Várhelyi: Montenegro’s finances none of EU’s business

European Commissioner in charge of neighborhood and enlargement policy, Hungarian, Oliver Varhelyi during a press conference to present EU enlargement package 2020 in Brussels, Belgium, 06 October 2020. [EPA-EFE/OLIVIER HOSLET]

“It’s not up to the EU to consider Montenegro’s financial situation. We’re monitoring the reforms of prosecutorial laws and have already talked about it with Prime Minister Zdravko Krivokapić,” announced European Commissioner for Enlargement and Neighborhood Olivér Várhelyi during a working visit to Montenegro.

“We’re doing everything to help Montenegro deal with difficulties regarding the debt owed to [Chinese] Exim bank. It’s not up to us to consider Montenegro’s financial situation. The government asked for our support. It’s not up to us to repay someone else’s debts,” said Várhelyi. 

The budget deficit in the first quarter of this year amounted to €103.5 million or 2.2% of gross domestic product (GDP), which is €93.4 million less than planned, according to data from the finance and social welfare ministry.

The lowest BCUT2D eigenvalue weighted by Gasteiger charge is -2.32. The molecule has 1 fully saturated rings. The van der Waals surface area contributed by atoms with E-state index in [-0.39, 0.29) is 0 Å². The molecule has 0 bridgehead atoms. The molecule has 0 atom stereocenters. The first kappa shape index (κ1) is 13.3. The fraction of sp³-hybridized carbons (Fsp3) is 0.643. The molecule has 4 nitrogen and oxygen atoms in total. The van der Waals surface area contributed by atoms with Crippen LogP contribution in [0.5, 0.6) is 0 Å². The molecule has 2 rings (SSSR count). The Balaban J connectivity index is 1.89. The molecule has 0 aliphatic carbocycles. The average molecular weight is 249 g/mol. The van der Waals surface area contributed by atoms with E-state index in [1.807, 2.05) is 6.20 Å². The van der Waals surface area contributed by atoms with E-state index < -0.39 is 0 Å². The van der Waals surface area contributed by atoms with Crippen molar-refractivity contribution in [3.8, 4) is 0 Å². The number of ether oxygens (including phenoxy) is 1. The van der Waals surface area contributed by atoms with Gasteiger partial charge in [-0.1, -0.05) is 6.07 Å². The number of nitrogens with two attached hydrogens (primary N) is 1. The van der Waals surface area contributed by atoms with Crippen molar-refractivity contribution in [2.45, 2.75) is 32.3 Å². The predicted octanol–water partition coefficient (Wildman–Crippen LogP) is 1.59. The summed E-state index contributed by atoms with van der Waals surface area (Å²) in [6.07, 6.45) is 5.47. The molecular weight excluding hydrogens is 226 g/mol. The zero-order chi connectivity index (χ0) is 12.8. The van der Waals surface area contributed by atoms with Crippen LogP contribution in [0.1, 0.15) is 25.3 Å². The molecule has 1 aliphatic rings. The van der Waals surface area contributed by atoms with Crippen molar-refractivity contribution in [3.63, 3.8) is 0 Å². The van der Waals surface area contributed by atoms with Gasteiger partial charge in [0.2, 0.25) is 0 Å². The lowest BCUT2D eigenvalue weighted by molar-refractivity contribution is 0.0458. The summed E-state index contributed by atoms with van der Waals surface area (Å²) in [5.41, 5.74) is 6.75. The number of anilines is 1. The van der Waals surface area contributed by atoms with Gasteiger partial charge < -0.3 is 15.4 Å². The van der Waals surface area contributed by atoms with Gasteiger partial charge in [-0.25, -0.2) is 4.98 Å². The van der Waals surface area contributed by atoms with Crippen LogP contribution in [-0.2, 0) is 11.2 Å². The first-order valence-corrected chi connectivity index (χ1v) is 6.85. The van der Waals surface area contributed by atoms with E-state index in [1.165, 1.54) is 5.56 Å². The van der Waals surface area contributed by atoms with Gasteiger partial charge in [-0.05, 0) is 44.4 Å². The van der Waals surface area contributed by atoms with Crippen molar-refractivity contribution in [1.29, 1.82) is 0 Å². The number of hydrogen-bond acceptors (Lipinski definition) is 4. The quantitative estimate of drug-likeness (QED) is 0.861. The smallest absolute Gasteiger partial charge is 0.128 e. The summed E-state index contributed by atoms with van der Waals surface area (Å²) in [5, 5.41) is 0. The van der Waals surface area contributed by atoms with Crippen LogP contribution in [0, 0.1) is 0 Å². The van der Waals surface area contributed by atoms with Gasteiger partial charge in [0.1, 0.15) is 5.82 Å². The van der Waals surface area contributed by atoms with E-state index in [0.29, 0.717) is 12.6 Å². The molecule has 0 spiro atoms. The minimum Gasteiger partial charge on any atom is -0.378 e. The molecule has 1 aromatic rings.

“Compared to the plan, the collection of revenues based on VAT and excise is higher by 1.4 million and 2.9 million, respectively,” the ministry specified. The highest growth compared to the plan and last year was recorded in income tax revenues in the amount of €12.2 million or 65.5%, or 6.6 million or 27.1%. 

Janko Odović, state secretary in the finance and social welfare ministry said Montenegro should this year get a credit guarantee fund in cooperation with the European Bank for Reconstruction and Development (EBRD).

Odović added that businessmen were mostly interested in the credit guarantee fund. 

“In the dialogue with the banks, they pointed out that the problem is not in the liquidity of banks, but in the need to form that fund, which would reduce the risk to banks and create conditions for easier and larger placement of those funds,” Odović said.

(Željko Trkanjec | EURACTIV.hr)

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